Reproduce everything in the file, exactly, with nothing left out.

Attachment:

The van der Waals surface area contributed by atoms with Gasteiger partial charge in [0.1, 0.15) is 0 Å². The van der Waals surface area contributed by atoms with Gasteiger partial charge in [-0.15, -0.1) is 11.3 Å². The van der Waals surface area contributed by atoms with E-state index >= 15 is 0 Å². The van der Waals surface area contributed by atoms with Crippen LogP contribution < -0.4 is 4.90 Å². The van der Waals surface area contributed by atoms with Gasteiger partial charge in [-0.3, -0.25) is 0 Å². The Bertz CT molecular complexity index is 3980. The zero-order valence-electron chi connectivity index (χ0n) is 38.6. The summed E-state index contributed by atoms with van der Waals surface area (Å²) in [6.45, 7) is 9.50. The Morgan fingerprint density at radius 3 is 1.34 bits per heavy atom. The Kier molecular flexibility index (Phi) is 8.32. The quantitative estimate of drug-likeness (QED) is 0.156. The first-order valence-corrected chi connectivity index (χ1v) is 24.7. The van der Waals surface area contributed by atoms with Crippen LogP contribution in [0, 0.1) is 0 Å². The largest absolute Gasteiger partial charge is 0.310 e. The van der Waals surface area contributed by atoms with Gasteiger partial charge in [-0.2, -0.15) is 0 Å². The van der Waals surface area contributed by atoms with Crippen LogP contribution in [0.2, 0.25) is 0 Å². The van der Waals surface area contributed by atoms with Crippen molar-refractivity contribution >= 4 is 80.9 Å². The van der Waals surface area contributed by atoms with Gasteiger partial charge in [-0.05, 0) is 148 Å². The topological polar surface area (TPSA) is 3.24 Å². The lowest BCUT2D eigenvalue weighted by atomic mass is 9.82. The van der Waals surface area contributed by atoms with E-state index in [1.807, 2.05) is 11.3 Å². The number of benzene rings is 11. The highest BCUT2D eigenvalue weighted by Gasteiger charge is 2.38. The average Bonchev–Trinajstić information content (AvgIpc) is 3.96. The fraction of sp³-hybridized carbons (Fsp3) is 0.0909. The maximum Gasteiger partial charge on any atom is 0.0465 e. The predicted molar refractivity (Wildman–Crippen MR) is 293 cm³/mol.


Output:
The van der Waals surface area contributed by atoms with Gasteiger partial charge in [0.1, 0.15) is 0 Å². The van der Waals surface area contributed by atoms with Gasteiger partial charge in [-0.15, -0.1) is 11.3 Å². The van der Waals surface area contributed by atoms with E-state index >= 15 is 0 Å². The van der Waals surface area contributed by atoms with Crippen LogP contribution < -0.4 is 4.90 Å². The van der Waals surface area contributed by atoms with Gasteiger partial charge in [-0.3, -0.25) is 0 Å². The Bertz CT molecular complexity index is 3980. The zero-order valence-electron chi connectivity index (χ0n) is 38.6. The summed E-state index contributed by atoms with van der Waals surface area (Å²) in [6.45, 7) is 9.50. The Morgan fingerprint density at radius 3 is 1.34 bits per heavy atom. The Kier molecular flexibility index (Phi) is 8.32. The quantitative estimate of drug-likeness (QED) is 0.156. The first-order valence-corrected chi connectivity index (χ1v) is 24.7. The van der Waals surface area contributed by atoms with Crippen LogP contribution in [0, 0.1) is 0 Å². The largest absolute Gasteiger partial charge is 0.310 e. The van der Waals surface area contributed by atoms with Gasteiger partial charge in [-0.2, -0.15) is 0 Å². The van der Waals surface area contributed by atoms with Crippen LogP contribution in [0.2, 0.25) is 0 Å². The van der Waals surface area contributed by atoms with Crippen molar-refractivity contribution >= 4 is 80.9 Å². The van der Waals surface area contributed by atoms with Gasteiger partial charge in [-0.05, 0) is 148 Å². The topological polar surface area (TPSA) is 3.24 Å². The lowest BCUT2D eigenvalue weighted by atomic mass is 9.82. The van der Waals surface area contributed by atoms with E-state index in [1.807, 2.05) is 11.3 Å². The number of benzene rings is 11. The highest BCUT2D eigenvalue weighted by Gasteiger charge is 2.38. The average Bonchev–Trinajstić information content (AvgIpc) is 3.96. The fraction of sp³-hybridized carbons (Fsp3) is 0.0909. The maximum Gasteiger partial charge on any atom is 0.0465 e. The predicted molar refractivity (Wildman–Crippen MR) is 293 cm³/mol.